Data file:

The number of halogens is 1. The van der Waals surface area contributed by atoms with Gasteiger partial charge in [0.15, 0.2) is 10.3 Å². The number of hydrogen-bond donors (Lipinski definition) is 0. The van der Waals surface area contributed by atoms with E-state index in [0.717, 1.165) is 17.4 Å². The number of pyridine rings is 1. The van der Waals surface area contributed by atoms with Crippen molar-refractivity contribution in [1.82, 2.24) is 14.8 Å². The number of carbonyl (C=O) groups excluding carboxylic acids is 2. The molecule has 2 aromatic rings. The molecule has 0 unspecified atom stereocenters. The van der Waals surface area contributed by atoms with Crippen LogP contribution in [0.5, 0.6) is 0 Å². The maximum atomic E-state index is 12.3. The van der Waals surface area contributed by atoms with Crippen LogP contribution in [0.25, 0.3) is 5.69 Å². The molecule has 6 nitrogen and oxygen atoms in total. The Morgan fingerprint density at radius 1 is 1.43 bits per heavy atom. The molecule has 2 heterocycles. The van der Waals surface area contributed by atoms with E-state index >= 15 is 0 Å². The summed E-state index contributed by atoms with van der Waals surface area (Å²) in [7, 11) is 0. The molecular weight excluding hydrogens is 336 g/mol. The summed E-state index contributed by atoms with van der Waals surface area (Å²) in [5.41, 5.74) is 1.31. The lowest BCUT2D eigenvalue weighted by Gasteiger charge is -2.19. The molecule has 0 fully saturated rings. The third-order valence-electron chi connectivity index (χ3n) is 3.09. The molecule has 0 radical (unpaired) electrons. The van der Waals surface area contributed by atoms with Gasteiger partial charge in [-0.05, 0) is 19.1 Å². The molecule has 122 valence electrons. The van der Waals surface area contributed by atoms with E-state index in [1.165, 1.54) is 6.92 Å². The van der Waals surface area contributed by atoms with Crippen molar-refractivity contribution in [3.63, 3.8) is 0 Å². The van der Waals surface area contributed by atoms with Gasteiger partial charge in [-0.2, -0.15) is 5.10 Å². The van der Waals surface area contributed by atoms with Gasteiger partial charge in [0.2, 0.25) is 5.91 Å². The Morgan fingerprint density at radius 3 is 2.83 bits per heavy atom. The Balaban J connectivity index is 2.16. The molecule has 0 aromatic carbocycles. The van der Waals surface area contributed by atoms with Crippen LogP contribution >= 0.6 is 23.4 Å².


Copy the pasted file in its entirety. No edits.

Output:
The number of halogens is 1. The van der Waals surface area contributed by atoms with Gasteiger partial charge in [0.15, 0.2) is 10.3 Å². The number of hydrogen-bond donors (Lipinski definition) is 0. The van der Waals surface area contributed by atoms with E-state index in [0.717, 1.165) is 17.4 Å². The number of pyridine rings is 1. The van der Waals surface area contributed by atoms with Crippen molar-refractivity contribution in [1.82, 2.24) is 14.8 Å². The number of carbonyl (C=O) groups excluding carboxylic acids is 2. The molecule has 2 aromatic rings. The molecule has 0 unspecified atom stereocenters. The van der Waals surface area contributed by atoms with Crippen LogP contribution in [0.5, 0.6) is 0 Å². The maximum atomic E-state index is 12.3. The van der Waals surface area contributed by atoms with Crippen LogP contribution in [0.25, 0.3) is 5.69 Å². The molecule has 6 nitrogen and oxygen atoms in total. The Morgan fingerprint density at radius 1 is 1.43 bits per heavy atom. The molecule has 2 heterocycles. The van der Waals surface area contributed by atoms with E-state index >= 15 is 0 Å². The summed E-state index contributed by atoms with van der Waals surface area (Å²) in [7, 11) is 0. The molecular weight excluding hydrogens is 336 g/mol. The summed E-state index contributed by atoms with van der Waals surface area (Å²) in [5.41, 5.74) is 1.31. The lowest BCUT2D eigenvalue weighted by Gasteiger charge is -2.19. The molecule has 0 fully saturated rings. The third-order valence-electron chi connectivity index (χ3n) is 3.09. The molecule has 0 radical (unpaired) electrons. The van der Waals surface area contributed by atoms with Gasteiger partial charge in [-0.05, 0) is 19.1 Å². The molecule has 122 valence electrons. The van der Waals surface area contributed by atoms with E-state index in [1.165, 1.54) is 6.92 Å². The van der Waals surface area contributed by atoms with Crippen molar-refractivity contribution in [3.63, 3.8) is 0 Å². The van der Waals surface area contributed by atoms with Gasteiger partial charge in [-0.2, -0.15) is 5.10 Å². The van der Waals surface area contributed by atoms with Gasteiger partial charge in [0.2, 0.25) is 5.91 Å². The Morgan fingerprint density at radius 3 is 2.83 bits per heavy atom. The Balaban J connectivity index is 2.16. The molecule has 0 aromatic carbocycles. The van der Waals surface area contributed by atoms with Crippen LogP contribution >= 0.6 is 23.4 Å².